I have a couple of 5v servo Motors (this (big), and this (small)) powered by THIS I2C PWM expansion board.

Right now for testing I'm powering the thing with the +5v line of the raspberry pi, but fluctuations are too high for the pi so I want to power it from an external source. I'm running out of 5v power banks (already powering the Pi's with them) my question is .. would it be ok to power the PWM extension board (and there fore the servos) with 4 x 1.5v standard batteries? This leads to 6v, not 5v. Could I just plug a resistor in series, or even a diode, to bring it from 6 to 5?

My main concern is on the servos (the board keeps a line for the power on the servos and the logic will be powered with 3v3), will they overheat? will the current on the batteries be enough to move the servo? will they last just for some minutes?

Is there anything else I should think about?

  • \$\begingroup\$ I've opened your link to the PWM board on Amazon and on the second product photo on the backside of the board it's clearly written "6V max". \$\endgroup\$ – Volodymyr Smotesko Jun 8 '17 at 11:52
  • \$\begingroup\$ And FIY, most cheap servos work just fine on 6V. \$\endgroup\$ – Volodymyr Smotesko Jun 8 '17 at 11:54
  • \$\begingroup\$ The title is misleading, you'd read it as 6x1.5 = 9V \$\endgroup\$ – Barleyman Jun 8 '17 at 12:11
  • \$\begingroup\$ you're rght, fixed to 4x 1.5. My point is not on the board, My question is on the servos, I'm worried they will over heat or whatever. \$\endgroup\$ – javirs Jun 8 '17 at 12:13
  • \$\begingroup\$ So the servos are actually really low power? That IC can safely drive only 40mA out of 5V which works out to only 0.2W. \$\endgroup\$ – Barleyman Jun 8 '17 at 12:46

If you google for the datasheet (https://learn.adafruit.com/16-channel-pwm-servo-driver/downloads) you will find out that 6V is the "absolute maximum" VCC value.

No, you don't want to go there. Resistor is also a bad idea. You could use a humble diode to drop the voltage to ~5.3 volts however. Do bear in mind that the "standard battery" voltage hardly stays at 1.5v for long: http://eznec.com/Amateur/1.5_vs_1.2_Volt_Batteries.pdf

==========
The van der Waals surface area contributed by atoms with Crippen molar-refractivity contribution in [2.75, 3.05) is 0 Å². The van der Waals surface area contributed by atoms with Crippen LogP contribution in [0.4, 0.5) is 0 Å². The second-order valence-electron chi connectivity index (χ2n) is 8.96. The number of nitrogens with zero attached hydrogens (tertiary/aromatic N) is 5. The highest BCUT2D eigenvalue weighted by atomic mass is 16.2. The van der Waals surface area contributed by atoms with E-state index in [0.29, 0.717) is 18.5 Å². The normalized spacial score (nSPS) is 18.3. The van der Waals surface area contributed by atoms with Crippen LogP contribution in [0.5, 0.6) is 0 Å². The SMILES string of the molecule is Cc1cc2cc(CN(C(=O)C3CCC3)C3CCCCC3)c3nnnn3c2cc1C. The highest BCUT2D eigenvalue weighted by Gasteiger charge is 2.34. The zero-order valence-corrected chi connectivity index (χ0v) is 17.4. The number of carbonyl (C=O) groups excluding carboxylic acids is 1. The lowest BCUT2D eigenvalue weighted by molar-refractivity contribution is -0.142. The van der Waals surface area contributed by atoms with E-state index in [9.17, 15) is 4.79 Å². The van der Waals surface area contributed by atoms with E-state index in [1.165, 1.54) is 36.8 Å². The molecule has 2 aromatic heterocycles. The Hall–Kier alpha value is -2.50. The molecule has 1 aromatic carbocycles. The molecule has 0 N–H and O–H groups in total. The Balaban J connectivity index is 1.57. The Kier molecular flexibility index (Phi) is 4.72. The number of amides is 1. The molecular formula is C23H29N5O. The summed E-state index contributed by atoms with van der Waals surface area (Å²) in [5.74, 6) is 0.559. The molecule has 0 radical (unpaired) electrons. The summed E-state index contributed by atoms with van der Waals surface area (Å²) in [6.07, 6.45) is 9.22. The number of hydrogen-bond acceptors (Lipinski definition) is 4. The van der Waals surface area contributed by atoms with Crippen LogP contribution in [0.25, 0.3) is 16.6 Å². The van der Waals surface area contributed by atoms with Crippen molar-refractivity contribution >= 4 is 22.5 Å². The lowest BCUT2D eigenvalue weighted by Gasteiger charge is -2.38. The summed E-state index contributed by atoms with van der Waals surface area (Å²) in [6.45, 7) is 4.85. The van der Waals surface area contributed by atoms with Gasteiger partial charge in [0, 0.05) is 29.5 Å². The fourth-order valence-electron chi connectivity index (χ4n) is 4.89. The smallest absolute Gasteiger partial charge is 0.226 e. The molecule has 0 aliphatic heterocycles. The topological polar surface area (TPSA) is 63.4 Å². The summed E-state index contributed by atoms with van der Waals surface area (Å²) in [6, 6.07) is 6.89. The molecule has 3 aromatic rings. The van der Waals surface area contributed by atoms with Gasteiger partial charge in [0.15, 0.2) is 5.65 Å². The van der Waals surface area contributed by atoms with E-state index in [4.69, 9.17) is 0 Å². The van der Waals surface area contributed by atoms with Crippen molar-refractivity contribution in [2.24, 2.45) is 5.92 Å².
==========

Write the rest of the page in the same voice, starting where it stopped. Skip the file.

Rechargeable batteries are much better in that respect as they stay around 1.2V but they also have a higher full charge voltage. You could use 4x NIMH batteries with a diode - They start off at ~1.5v and quickly drop to 1.2v where they stay until nearly empty. That'll give you 4.8 - 0.7 = 4.1v logic output. That's probably enough for 5V logic,threshold for 74HC series is 3.7. If want extra margin, you could use a Schottky diode, which would result in min 4.4V and should keep the input voltage <5.6v.

EDIT looking at the adafruit schematic, I'd clarify you want the diode on the I2C connector VCC line, not the J1 +5V line which is OK with 6V.

  • \$\begingroup\$ the logic is powered from the 3v3 from the pi, there is no problem there. I only need to power from the batteries the servos \$\endgroup\$ – javirs Jun 8 '17 at 13:33
  • \$\begingroup\$ @javirs Right and the servos are happy with 6V. You still probably want NIMH not alkaline as the latter would lose torque constantly. \$\endgroup\$ – Barleyman Jun 8 '17 at 13:46

You are basically asking whether it is OK to apply 6 V power to a particular board.

That answer can only come from something called a datasheet. Look on the web site of the board manufacturer, and go back to whoever sold you the board. One or the other should supply you with, or give you a link to, this datasheet.

The datasheet is a collection of specifications. There will be two relevant ones to this question. One will be the Absolute Maximum power voltage. That's what you can't exceed and still expect the board to function afterwards. The other will be the Maximum Operating voltage. That's the maximum you can give it while running and for it to still work correctly.

  • \$\begingroup\$ edited my question to be more exact, my question is on the battery live and the servo live \$\endgroup\$ – javirs Jun 8 '17 at 12:15

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